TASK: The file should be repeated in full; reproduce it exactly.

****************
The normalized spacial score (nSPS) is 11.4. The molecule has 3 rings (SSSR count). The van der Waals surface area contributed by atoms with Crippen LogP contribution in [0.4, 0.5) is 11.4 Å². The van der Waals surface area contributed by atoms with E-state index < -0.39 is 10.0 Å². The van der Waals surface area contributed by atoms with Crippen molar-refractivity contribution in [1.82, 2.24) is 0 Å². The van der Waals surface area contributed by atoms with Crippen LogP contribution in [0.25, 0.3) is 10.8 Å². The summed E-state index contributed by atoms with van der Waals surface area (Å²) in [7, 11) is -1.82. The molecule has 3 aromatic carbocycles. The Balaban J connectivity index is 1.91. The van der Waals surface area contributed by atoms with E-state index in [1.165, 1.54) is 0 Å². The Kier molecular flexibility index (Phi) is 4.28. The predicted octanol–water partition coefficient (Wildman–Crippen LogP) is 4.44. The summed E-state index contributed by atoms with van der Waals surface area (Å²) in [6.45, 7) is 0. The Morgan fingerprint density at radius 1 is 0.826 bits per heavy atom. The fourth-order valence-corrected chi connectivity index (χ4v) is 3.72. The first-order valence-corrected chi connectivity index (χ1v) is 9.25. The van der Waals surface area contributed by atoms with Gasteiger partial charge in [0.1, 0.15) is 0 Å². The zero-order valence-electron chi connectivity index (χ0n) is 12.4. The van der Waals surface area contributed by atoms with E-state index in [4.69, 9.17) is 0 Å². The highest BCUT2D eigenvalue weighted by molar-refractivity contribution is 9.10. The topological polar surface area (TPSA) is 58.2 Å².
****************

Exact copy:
The normalized spacial score (nSPS) is 11.4. The molecule has 3 rings (SSSR count). The van der Waals surface area contributed by atoms with Crippen LogP contribution in [0.4, 0.5) is 11.4 Å². The van der Waals surface area contributed by atoms with E-state index < -0.39 is 10.0 Å². The van der Waals surface area contributed by atoms with Crippen molar-refractivity contribution in [1.82, 2.24) is 0 Å². The van der Waals surface area contributed by atoms with Crippen LogP contribution in [0.25, 0.3) is 10.8 Å². The summed E-state index contributed by atoms with van der Waals surface area (Å²) in [7, 11) is -1.82. The molecule has 3 aromatic carbocycles. The Balaban J connectivity index is 1.91. The van der Waals surface area contributed by atoms with E-state index in [1.165, 1.54) is 0 Å². The Kier molecular flexibility index (Phi) is 4.28. The predicted octanol–water partition coefficient (Wildman–Crippen LogP) is 4.44. The summed E-state index contributed by atoms with van der Waals surface area (Å²) in [6.45, 7) is 0. The Morgan fingerprint density at radius 1 is 0.826 bits per heavy atom. The fourth-order valence-corrected chi connectivity index (χ4v) is 3.72. The first-order valence-corrected chi connectivity index (χ1v) is 9.25. The van der Waals surface area contributed by atoms with Gasteiger partial charge in [0.1, 0.15) is 0 Å². The zero-order valence-electron chi connectivity index (χ0n) is 12.4. The van der Waals surface area contributed by atoms with E-state index in [4.69, 9.17) is 0 Å². The highest BCUT2D eigenvalue weighted by molar-refractivity contribution is 9.10. The topological polar surface area (TPSA) is 58.2 Å².